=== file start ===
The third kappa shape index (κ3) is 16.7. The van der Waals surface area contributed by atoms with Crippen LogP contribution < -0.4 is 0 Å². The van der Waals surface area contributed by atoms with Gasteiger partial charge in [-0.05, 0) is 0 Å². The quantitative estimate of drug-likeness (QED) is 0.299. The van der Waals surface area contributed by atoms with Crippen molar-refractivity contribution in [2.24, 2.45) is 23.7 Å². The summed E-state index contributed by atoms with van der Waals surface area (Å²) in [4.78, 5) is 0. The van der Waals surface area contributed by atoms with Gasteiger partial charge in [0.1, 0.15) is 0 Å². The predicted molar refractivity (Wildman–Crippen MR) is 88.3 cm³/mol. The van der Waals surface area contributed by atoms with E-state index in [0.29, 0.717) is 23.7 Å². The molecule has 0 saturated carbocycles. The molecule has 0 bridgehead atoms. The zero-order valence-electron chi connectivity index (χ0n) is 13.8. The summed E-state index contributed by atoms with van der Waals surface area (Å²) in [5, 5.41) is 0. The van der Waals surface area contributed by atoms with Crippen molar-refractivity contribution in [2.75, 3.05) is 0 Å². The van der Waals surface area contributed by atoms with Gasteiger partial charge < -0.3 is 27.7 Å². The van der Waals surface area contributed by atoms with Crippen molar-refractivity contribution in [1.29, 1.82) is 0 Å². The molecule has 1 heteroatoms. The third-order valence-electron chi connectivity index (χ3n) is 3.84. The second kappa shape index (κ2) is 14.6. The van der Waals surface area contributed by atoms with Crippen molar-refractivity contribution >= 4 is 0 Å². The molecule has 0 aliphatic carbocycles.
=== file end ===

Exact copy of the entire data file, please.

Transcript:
The third kappa shape index (κ3) is 16.7. The van der Waals surface area contributed by atoms with Crippen LogP contribution < -0.4 is 0 Å². The van der Waals surface area contributed by atoms with Gasteiger partial charge in [-0.05, 0) is 0 Å². The quantitative estimate of drug-likeness (QED) is 0.299. The van der Waals surface area contributed by atoms with Crippen molar-refractivity contribution in [2.24, 2.45) is 23.7 Å². The summed E-state index contributed by atoms with van der Waals surface area (Å²) in [4.78, 5) is 0. The van der Waals surface area contributed by atoms with Gasteiger partial charge in [0.1, 0.15) is 0 Å². The predicted molar refractivity (Wildman–Crippen MR) is 88.3 cm³/mol. The van der Waals surface area contributed by atoms with E-state index in [0.29, 0.717) is 23.7 Å². The molecule has 0 saturated carbocycles. The molecule has 0 bridgehead atoms. The zero-order valence-electron chi connectivity index (χ0n) is 13.8. The summed E-state index contributed by atoms with van der Waals surface area (Å²) in [5, 5.41) is 0. The van der Waals surface area contributed by atoms with Crippen molar-refractivity contribution in [2.75, 3.05) is 0 Å². The van der Waals surface area contributed by atoms with Gasteiger partial charge < -0.3 is 27.7 Å². The van der Waals surface area contributed by atoms with Crippen molar-refractivity contribution in [1.29, 1.82) is 0 Å². The molecule has 1 heteroatoms. The third-order valence-electron chi connectivity index (χ3n) is 3.84. The second kappa shape index (κ2) is 14.6. The van der Waals surface area contributed by atoms with Crippen molar-refractivity contribution >= 4 is 0 Å². The molecule has 0 aliphatic carbocycles.